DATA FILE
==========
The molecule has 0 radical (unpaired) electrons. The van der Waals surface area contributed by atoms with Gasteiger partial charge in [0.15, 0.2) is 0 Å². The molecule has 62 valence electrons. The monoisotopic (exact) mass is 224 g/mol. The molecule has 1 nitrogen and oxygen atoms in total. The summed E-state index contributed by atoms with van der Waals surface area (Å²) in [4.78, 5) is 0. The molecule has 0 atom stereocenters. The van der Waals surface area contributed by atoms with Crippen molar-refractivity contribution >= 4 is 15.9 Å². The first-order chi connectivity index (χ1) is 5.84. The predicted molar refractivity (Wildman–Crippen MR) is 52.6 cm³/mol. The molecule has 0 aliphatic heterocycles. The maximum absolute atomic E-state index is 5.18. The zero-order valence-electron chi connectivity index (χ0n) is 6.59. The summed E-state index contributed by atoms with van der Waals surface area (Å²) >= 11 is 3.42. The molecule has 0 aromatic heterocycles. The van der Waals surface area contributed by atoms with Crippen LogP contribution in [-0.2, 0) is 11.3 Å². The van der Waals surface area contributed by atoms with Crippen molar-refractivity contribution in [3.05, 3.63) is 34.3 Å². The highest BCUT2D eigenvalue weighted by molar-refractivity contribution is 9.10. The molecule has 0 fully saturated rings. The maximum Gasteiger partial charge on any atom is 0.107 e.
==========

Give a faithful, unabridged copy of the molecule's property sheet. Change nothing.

The molecule has 0 radical (unpaired) electrons. The van der Waals surface area contributed by atoms with Gasteiger partial charge in [0.15, 0.2) is 0 Å². The molecule has 62 valence electrons. The monoisotopic (exact) mass is 224 g/mol. The molecule has 1 nitrogen and oxygen atoms in total. The summed E-state index contributed by atoms with van der Waals surface area (Å²) in [4.78, 5) is 0. The molecule has 0 atom stereocenters. The van der Waals surface area contributed by atoms with Crippen molar-refractivity contribution >= 4 is 15.9 Å². The first-order chi connectivity index (χ1) is 5.84. The predicted molar refractivity (Wildman–Crippen MR) is 52.6 cm³/mol. The molecule has 0 aliphatic heterocycles. The maximum absolute atomic E-state index is 5.18. The zero-order valence-electron chi connectivity index (χ0n) is 6.59. The summed E-state index contributed by atoms with van der Waals surface area (Å²) >= 11 is 3.42. The molecule has 0 aromatic heterocycles. The van der Waals surface area contributed by atoms with Crippen LogP contribution in [-0.2, 0) is 11.3 Å². The van der Waals surface area contributed by atoms with Crippen molar-refractivity contribution in [3.05, 3.63) is 34.3 Å². The highest BCUT2D eigenvalue weighted by molar-refractivity contribution is 9.10. The molecule has 0 fully saturated rings. The maximum Gasteiger partial charge on any atom is 0.107 e.